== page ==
Former Jays catching prospect (and big league benchwarmer) Brian Jeroloman was involved in a violent collision last night while playing for Harrisburg in the Nationals system. Dayn Perry of CBS Sports excoriates the notion that these kinds of plays are a traditional part of the game, and argues that they need to be marginalized from the game– or at least called correctly, with umpires awarding the plate to runner whose path is obstructed by a catcher who doesn’t have the ball, and a player being out and ejected if he veers from the basepath to collide with the backstop. You’d kind of have to be an idiot to think otherwise.
Ex-Jay Corey Koskie was on the Fan 590 last night (audio here), and while you’d fully expect that he has an axe to grind, he also sounded pretty genuine in the second half of the interview, when he spoke about his time with the Jays in 2005– John Gibbons’ first full season as manager. He spoke of a team culture that he felt was far too laid back compared to what he’d been used to in Minnesota– though… it’s not like the Twins have some kind of magical culture that produces winning teams independent of the level of talent on the roster. He also took a shot at a lackadaisical mystery centre fielder who was the teams best player (*COUGH*), and at some of the absolute horseshit, “embarrassing” game ops stuff we used to endure more frequently– like the playing of “New York, New York,” following a Yankees win at Rogers Centre, which Koskie says he specifically addressed with Rob Godfrey.
In the National Post, John Lott takes on the question of Dustin McGowan’s viability as a starting pitcher, and… yeah, not sure about that. And, frankly, how would he even fit? Doesn’t an ideal rotation kinda look something like: [guy from outside the org.], Morrow, Buehrle, Dickey, [best of the rest, i.e. Happ/Drabek/Hutchison/Redmond/Romero/Stroman/Nolin/etc.]? Of course, it’s a safe bet that not all of those guys will still be here.
Speaking of, Ken Fidlin of the Toronto Sun looks at the Jays’ rotation situation, expecting big changes for the club, come 2014.
Elsewhere in the Sun, Mike Rutsey looks at AA’s five biggest mistakes this year– including, he says, dealing away John Buck!– while Bob Elliott writes about nearly getting an exclusive one-on-one on a flight with “his son,” Alex Anthopoulos.
Chris Toman of Gamereax talks to Sergio Santos, who believes the sky is the limit for him, now that he’s healthy and pitching again. Santos isn’t quite the same pitcher yet that he was with the White Sox in 2011, but he’s been very good, has limited walks, and thought the K-rate isn’t where it once was, he’s actually generating more swinging strikes than ever.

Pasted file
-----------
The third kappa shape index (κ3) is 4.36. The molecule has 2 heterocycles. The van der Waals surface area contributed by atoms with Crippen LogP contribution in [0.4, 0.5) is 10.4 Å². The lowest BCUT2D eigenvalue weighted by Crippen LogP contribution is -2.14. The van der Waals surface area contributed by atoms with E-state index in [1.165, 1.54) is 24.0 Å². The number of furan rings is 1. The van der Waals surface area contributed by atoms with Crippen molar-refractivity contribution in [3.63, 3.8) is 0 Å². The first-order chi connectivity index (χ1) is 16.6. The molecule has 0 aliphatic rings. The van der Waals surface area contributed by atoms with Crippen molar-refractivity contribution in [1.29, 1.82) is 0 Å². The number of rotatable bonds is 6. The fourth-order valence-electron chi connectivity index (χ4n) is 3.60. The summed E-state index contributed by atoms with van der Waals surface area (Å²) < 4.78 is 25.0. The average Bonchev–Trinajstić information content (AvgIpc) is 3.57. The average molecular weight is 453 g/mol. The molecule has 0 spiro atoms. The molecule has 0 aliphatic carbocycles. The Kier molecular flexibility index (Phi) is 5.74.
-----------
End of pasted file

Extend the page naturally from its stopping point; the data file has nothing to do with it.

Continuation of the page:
At Sportsnet, Ben Nicholson-Smith looks at whether or not the Jays’ first round pick will be protected in the even that they sign a Type-A free agent (or whatever they’re calling those these days). No pick needed for Garza or Tanaka– just sayin’!
Brendan Kennedy of the Toronto Star chats with Aaron Hill, who has thrived since move to Arizona from the Jays– and who, it needs to be remembered, was so bad when last here that he was, right, not going to have his options picked up, and so they dealt him rather than get nothing in return.
Elsewhere in the Star, Richard Griffin has a new mail bag up, which is loaded with absolute fucking horseshit that I can’t wait to get my hands on. In other answering reader emails news, Gregor Chisholm has a nifty Inbox post up at BlueJays.com, as well.
Elsewhere at BlueJays.com, Tyler Emerick has a notebook post in which he discusses, among other things, Steve Delabar, who is feeling good in his return from an injury.
MLB Trade Rumors has the details on the Nationals claim of Mauro Gomez, who the Jays D’d FA earlier in the week.
At Grantland, Jonah Keri implores MLB to fix their damn schedule problem– though maybe not in such harsh words. Yes, please!
Marc Hulet of FanGraphs highlights some of the lesser-known players on the AFL’s Salt River Rafters, including Jays prospect Tyler Ybarra. And at MLBTR, Marc provided his 2013 prospect All-Star team– and his third starter? Noah Syndergaard. Ugh.
Lastly, not Jays-related, but the Tao Of Stieb excellently argues that baseball should probably not cherish records from the pre-integration era quite as much as it usually does.